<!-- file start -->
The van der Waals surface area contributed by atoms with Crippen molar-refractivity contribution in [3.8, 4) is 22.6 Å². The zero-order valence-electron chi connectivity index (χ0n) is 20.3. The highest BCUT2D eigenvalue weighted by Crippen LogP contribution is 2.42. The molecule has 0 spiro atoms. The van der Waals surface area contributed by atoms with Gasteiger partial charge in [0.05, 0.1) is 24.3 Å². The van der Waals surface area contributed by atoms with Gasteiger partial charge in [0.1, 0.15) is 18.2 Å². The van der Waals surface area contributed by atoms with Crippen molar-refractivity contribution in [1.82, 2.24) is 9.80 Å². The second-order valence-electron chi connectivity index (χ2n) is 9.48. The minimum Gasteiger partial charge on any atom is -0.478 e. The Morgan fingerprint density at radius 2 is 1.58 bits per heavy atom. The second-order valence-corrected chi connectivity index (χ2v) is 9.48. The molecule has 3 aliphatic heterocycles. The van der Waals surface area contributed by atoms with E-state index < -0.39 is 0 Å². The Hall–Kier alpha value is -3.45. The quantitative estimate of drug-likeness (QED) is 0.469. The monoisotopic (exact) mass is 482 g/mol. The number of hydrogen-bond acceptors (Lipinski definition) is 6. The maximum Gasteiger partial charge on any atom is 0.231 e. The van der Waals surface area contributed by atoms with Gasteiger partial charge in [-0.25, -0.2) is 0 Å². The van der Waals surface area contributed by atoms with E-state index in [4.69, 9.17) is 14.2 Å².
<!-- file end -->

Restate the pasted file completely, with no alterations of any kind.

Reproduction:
The van der Waals surface area contributed by atoms with Crippen molar-refractivity contribution in [3.8, 4) is 22.6 Å². The zero-order valence-electron chi connectivity index (χ0n) is 20.3. The highest BCUT2D eigenvalue weighted by Crippen LogP contribution is 2.42. The molecule has 0 spiro atoms. The van der Waals surface area contributed by atoms with Gasteiger partial charge in [0.05, 0.1) is 24.3 Å². The van der Waals surface area contributed by atoms with Gasteiger partial charge in [0.1, 0.15) is 18.2 Å². The van der Waals surface area contributed by atoms with Crippen molar-refractivity contribution in [1.82, 2.24) is 9.80 Å². The second-order valence-electron chi connectivity index (χ2n) is 9.48. The minimum Gasteiger partial charge on any atom is -0.478 e. The Morgan fingerprint density at radius 2 is 1.58 bits per heavy atom. The second-order valence-corrected chi connectivity index (χ2v) is 9.48. The molecule has 3 aliphatic heterocycles. The van der Waals surface area contributed by atoms with E-state index < -0.39 is 0 Å². The Hall–Kier alpha value is -3.45. The quantitative estimate of drug-likeness (QED) is 0.469. The monoisotopic (exact) mass is 482 g/mol. The number of hydrogen-bond acceptors (Lipinski definition) is 6. The maximum Gasteiger partial charge on any atom is 0.231 e. The van der Waals surface area contributed by atoms with Gasteiger partial charge in [-0.25, -0.2) is 0 Å². The van der Waals surface area contributed by atoms with E-state index in [4.69, 9.17) is 14.2 Å².